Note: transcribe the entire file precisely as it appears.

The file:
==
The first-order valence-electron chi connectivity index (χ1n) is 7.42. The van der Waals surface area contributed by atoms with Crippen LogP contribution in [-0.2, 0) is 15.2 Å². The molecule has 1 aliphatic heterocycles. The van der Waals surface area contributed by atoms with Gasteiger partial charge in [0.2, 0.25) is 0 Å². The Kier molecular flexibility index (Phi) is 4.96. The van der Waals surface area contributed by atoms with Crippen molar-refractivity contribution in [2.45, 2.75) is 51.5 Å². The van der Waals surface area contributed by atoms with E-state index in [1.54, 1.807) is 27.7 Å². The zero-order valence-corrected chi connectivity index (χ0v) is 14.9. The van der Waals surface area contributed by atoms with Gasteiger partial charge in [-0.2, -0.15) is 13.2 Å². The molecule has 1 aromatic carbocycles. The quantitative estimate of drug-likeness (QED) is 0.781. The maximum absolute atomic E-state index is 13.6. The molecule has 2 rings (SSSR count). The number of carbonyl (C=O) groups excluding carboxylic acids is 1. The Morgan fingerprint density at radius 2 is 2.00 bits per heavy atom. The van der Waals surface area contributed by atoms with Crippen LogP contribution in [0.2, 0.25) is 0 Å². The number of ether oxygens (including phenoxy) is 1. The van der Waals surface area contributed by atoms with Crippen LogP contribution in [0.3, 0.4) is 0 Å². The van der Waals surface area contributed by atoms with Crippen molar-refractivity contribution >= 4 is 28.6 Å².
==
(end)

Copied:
The first-order valence-electron chi connectivity index (χ1n) is 7.42. The van der Waals surface area contributed by atoms with Crippen LogP contribution in [-0.2, 0) is 15.2 Å². The molecule has 1 aliphatic heterocycles. The van der Waals surface area contributed by atoms with Gasteiger partial charge in [0.2, 0.25) is 0 Å². The Kier molecular flexibility index (Phi) is 4.96. The van der Waals surface area contributed by atoms with Crippen molar-refractivity contribution in [2.45, 2.75) is 51.5 Å². The van der Waals surface area contributed by atoms with E-state index in [1.54, 1.807) is 27.7 Å². The zero-order valence-corrected chi connectivity index (χ0v) is 14.9. The van der Waals surface area contributed by atoms with Gasteiger partial charge in [-0.2, -0.15) is 13.2 Å². The molecule has 1 aromatic carbocycles. The quantitative estimate of drug-likeness (QED) is 0.781. The maximum absolute atomic E-state index is 13.6. The molecule has 2 rings (SSSR count). The number of carbonyl (C=O) groups excluding carboxylic acids is 1. The Morgan fingerprint density at radius 2 is 2.00 bits per heavy atom. The van der Waals surface area contributed by atoms with Crippen LogP contribution in [0.2, 0.25) is 0 Å². The number of ether oxygens (including phenoxy) is 1. The van der Waals surface area contributed by atoms with Crippen LogP contribution in [0.3, 0.4) is 0 Å². The van der Waals surface area contributed by atoms with Crippen molar-refractivity contribution >= 4 is 28.6 Å².